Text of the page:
"If you deny that personal responsibility you are denying the religious basis of life — that's the difference between me and a Marxist. The values by which you and I live are not values given by the State.
"Christianity is about more than doing good works. It is a deep faith which expresses itself in your relationship to God. It is a sanctity, and no politician is entitled to take that away from you or to have what I call corporate State activities which only look at interests as a whole.
"So, you've got this double thing which you must aim for in religion, to work to really know your faith and to work it out in everyday life. You can't separate one from the other. Good works are not enough because it would be like trying to cut a flower from its root; the flower would soon die because there would be nothing to revive it."
Mrs Thatcher's defence of the in dividual against the State is in her eyes founded on a Christian concept of man.
"The basis of democracy", she says, "is morality, not majority voting. It is the belief that the majority of people are good and decent and that there are moral standards which come not from the State but from elsewhere."
But how far does this individualism go? I asked her if she thought laws about killing should be simply left to the individual.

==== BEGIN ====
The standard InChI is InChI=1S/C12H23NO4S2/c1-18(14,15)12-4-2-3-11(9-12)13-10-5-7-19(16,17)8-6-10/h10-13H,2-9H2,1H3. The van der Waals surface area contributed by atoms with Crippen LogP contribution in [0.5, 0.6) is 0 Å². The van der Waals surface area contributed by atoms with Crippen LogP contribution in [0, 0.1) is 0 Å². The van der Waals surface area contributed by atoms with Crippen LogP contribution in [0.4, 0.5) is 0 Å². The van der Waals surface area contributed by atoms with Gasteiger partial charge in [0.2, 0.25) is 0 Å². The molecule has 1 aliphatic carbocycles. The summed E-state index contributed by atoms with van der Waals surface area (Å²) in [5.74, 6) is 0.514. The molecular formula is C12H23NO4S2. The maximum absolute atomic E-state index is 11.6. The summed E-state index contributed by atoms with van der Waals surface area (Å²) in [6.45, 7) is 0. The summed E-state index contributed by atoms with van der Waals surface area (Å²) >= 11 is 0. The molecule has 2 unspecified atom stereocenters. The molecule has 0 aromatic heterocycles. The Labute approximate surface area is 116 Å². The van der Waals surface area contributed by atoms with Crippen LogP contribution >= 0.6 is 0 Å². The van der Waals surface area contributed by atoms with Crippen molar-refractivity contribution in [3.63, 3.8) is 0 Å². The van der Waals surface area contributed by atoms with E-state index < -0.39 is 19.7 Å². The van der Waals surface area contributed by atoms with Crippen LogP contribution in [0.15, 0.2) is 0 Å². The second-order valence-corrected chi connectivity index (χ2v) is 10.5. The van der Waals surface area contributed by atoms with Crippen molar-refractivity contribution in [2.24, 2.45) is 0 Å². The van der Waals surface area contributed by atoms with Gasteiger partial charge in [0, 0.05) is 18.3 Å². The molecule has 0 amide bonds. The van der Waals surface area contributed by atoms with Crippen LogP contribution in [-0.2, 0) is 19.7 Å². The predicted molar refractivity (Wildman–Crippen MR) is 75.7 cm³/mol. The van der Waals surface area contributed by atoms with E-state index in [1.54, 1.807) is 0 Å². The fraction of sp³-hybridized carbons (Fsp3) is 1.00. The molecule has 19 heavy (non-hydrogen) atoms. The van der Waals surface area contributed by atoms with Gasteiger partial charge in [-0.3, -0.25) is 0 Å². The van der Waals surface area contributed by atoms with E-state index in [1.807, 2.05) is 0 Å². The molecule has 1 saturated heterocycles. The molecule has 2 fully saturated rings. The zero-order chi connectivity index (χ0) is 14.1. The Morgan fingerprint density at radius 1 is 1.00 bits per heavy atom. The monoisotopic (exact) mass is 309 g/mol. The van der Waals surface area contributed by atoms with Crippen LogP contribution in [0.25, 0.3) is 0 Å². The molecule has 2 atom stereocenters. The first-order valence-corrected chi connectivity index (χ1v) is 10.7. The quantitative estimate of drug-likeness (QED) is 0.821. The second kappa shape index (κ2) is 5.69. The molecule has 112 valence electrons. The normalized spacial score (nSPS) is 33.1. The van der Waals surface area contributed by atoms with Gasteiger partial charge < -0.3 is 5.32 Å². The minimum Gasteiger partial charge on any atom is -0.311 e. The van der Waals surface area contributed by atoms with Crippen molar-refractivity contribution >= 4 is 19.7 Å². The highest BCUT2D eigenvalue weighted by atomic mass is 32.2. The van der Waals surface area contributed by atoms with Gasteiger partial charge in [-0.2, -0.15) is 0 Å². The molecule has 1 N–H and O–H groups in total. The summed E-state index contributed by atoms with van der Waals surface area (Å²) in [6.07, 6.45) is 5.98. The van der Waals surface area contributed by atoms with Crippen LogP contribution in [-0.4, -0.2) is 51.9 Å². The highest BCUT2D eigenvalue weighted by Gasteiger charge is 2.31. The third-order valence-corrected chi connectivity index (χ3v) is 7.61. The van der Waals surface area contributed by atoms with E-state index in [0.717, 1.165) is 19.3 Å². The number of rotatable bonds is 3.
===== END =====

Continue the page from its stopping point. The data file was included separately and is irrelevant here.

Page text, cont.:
"The law is to regulate what you must not do to one another. My freedom must be regulated by your freedom. My freedom to hit out stops at your chin."
As she said this she clenched her fist and smiled delightfully. What about the deviant, I asked, the man who isn't "decent and good"? Shouldn't society behave in a Christian way towards him and forgive him?
"There are two things. First there is reform, then I'm afraid there has to be some retribution for society. there has to be some deterrent, otherwise people would not be able to carry on their life.
"I can well remember listening to a sermon just before Oxford Assizes where the preacher said that certainly retribution is a part of the Christian Faith.
"We have to make secular judgments. It doesn't mean to say that we have to make ultimate judgments. You have to have a strong rule of law, but the moment you get so many laws you're fundamentally denying choice ..."
Next Week: What Mrs Thatcher thinks of abortion and how she exploded at the idea of a Minister for Marriage.